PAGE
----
EPP tries to rein in push for greener monetary policy

Can she count on the Parliament to support her cautious pivot towards a greener monetary policy? Christine Lagarde, President of the European Central Bank (ECB) delivers a speech in Strasbourg, France, 14 February 2022. [EPA-EFE/JULIEN WARNAND]

*Updates with the result of the Parliament vote

Before a vote on a report on the European Central Bank’s (ECB) monetary policy in the European Parliament on Tuesday (15 February), the centre-right European People’s Party (EPP) proposed a variety of amendments to push back against recent developments towards a greener monetary policy.

The EPP representatives urged the ECB to focus on its primary mandate of price stability instead of taking on additional tasks, in reference to recent price increases.

Every year, the European Parliament presents a report on the ECB’s monetary policy.

“Despite not being binding, the Parliament’s report enables criticism to be channelled towards the ECB in a democratic fashion and helps the debate on monetary policy move forward,” Stanislas Jourdan, executive director at Positive Money, an NGO focused on monetary policy, told EURACTIV.

According to him, the Parliament’s pressure in past years was an important factor in pushing the ECB to include climate change in its considerations. This year the Parliament’s draft report includes an entire chapter on the ECB’s action against climate change.

For example, the report drawn up by the Parliament’s economy committee states that the ECB is bound by the EU’s commitments under the Paris agreement. “The ECB needs to use all the tools at its disposal to fight and mitigate climate-related risks,” it reads.

Moreover, the report criticised that the ECB’s asset purchase programmes “have been indirectly supporting carbon-intensive activities”.

Furthermore, the report questions the ‘market neutrality’ principle that the ECB usually tries to pursue in its monetary policy – meaning that the ECB avoids giving preference to one market participant over another in its policies.

The draft report advises the ECB to rethink this principle in cases of ‘market failure’. Instead of following a strict market neutrality principle, the ECB should aim at an efficient allocation of resources over a long-term horizon.

This focus on climate policy faces criticism from the right and centre-right of the Parliament.

“Some people seem to confuse the European Central Bank with the European Environment Agency, but that is a mistake,” EU-lawmaker Markus Ferber of the EPP told EURACTIV.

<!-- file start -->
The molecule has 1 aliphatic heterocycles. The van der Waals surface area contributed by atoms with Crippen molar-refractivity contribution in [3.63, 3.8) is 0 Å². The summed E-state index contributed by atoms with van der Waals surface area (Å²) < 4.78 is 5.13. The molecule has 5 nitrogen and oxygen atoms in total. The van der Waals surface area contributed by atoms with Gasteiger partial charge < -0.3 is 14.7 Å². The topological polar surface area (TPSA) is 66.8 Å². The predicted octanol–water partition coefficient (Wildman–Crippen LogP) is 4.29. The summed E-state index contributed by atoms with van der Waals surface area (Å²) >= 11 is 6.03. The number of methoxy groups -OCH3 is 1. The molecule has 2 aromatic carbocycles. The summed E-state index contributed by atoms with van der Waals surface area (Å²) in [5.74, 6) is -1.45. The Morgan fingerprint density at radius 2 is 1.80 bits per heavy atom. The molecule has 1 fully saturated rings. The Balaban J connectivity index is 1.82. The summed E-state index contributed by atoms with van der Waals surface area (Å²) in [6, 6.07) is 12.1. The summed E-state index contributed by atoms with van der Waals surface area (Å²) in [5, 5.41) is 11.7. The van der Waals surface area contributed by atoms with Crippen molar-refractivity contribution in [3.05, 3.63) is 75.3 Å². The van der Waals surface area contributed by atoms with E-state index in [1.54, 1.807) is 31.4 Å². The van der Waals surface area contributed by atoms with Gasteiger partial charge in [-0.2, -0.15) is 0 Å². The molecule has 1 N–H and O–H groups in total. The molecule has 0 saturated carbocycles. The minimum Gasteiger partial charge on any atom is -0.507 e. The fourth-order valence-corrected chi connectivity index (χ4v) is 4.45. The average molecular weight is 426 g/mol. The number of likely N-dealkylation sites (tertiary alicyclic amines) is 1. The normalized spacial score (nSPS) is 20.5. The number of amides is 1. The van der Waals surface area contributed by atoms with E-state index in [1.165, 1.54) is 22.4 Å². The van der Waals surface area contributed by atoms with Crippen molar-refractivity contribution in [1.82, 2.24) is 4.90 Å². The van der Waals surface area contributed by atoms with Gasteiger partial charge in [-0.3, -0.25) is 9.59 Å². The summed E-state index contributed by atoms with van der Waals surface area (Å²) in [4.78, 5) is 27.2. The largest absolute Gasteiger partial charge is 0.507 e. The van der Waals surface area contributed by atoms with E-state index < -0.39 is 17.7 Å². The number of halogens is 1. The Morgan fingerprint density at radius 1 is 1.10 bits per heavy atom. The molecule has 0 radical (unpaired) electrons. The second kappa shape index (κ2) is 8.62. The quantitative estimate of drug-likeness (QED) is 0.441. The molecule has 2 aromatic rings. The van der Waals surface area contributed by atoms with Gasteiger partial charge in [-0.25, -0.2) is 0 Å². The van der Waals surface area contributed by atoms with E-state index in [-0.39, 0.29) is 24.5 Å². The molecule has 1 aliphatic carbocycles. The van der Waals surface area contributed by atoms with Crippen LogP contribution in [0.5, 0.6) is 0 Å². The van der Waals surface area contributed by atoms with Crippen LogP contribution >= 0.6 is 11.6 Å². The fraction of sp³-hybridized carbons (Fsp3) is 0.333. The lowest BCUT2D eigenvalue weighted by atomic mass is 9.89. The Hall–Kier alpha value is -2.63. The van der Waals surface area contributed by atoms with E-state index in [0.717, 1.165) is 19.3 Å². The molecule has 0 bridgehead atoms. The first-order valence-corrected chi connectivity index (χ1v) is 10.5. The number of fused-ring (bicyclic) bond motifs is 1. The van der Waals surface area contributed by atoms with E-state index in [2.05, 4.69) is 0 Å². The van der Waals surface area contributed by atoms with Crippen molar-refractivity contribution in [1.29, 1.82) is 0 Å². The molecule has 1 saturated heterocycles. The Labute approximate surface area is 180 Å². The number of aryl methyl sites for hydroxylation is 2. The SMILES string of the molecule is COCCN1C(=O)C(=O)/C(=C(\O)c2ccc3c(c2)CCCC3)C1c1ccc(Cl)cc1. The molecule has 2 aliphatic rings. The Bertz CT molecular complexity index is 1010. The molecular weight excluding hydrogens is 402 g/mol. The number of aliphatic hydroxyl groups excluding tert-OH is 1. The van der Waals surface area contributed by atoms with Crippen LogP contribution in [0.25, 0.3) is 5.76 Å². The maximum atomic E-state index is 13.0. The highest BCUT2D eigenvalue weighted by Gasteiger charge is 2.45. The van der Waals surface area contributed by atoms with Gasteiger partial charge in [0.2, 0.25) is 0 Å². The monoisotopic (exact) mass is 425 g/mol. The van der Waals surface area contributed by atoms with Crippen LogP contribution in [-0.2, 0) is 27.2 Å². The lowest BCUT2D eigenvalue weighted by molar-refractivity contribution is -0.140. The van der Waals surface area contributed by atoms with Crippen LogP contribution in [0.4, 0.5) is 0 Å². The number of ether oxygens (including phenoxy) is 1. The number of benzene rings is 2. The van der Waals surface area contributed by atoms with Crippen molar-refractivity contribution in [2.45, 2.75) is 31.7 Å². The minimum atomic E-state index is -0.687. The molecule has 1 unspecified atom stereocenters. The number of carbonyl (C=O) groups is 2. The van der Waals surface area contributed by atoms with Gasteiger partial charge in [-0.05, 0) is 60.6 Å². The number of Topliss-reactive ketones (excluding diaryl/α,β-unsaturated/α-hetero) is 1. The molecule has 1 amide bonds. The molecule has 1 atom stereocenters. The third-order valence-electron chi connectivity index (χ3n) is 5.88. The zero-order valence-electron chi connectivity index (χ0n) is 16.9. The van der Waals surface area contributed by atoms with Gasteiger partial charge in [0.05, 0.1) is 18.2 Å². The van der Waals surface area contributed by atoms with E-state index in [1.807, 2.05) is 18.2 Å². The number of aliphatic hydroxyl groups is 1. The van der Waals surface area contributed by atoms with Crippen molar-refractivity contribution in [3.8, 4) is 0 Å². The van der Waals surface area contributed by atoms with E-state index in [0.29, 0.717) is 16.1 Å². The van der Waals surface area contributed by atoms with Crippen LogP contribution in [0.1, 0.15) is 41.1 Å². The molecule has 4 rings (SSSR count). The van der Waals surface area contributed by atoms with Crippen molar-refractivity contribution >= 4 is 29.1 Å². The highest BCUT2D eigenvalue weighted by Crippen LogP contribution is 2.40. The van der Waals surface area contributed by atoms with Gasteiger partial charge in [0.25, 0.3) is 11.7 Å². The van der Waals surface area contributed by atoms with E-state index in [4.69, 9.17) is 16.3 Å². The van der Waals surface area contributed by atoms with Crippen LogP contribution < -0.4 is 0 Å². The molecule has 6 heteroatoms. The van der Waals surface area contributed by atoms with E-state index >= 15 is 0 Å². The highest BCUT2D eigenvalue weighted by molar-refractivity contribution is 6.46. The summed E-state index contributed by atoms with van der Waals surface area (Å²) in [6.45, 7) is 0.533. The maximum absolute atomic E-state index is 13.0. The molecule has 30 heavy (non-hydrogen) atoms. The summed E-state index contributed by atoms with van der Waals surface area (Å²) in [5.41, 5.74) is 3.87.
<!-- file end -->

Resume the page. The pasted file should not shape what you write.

Even though they had supported the draft report in the economy committee, Ferber and his EPP-colleague Georgios Kyrtsos had proposed a range of amendments to be voted on by the European Parliament on Tuesday evening (15 February).

The amendments would reemphasise the ‘market neutrality’ principle of monetary policy. The EPP also asked for separate votes on the paragraphs of the report that tell the ECB to use all tools at its disposal to fight climate-related risks and that criticise it for indirectly supporting carbon-intensive industries.

“Demands to “green” monetary policy are not only a distraction, they also imply an extension of the ECB’s mandate through the backdoor,” Ferber said, adding that this would require a change of EU treaties.

“I want the ECB to get its main job done, that means ensuring price stability,” he said.

Dimitrios Papadimoulis of The Left in the Parliament and main author of the annual report on the ECB’s policy, however, argues that tackling climate change is important for price stability.

“Climate change, the loss of biodiversity and their consequences also touch upon the ECB’s primary mandate since they can hamper the effectiveness of monetary policy, affect growth, and increase prices and macroeconomic instability,” he told EURACTIV.

While Ferber thinks that the current spike in inflation is a reason for the ECB to think less about climate, Papadimoulis takes it as a reason to invest more in climate action, given the fact that current price increases are mainly driven by gas prices.

Jourdan supports this argumentation. “At this point it should be clear for the ECB that the best way to overcome the current energy price crisis would be to increase the domestic production of renewable energy”, the monetary policy campaigner told EURACTIV.

ECB president Christine Lagarde, meanwhile, stayed cautious when she addressed the EU Parliament on Monday (14 February), announcing that the implementation of the ECB’s climate change action plan was on track.

She stressed the need for more information. “Integrating climate-related indicators and risks is essential to better understand how climate change is affecting the economy, the inflation outlook, monetary policy transmission and financial stability,” Lagarde  told the Parliament.

Update: The Parliament voted on Tuesday (15 February) evening. While the final text of the Parliament report reemphasizes the importance of the ‘market neutrality’ principle, as advocated by the EPP, the other climate-related amendments proposed by the EPP were not successful.

[Edited by Nathalie Weatherald]

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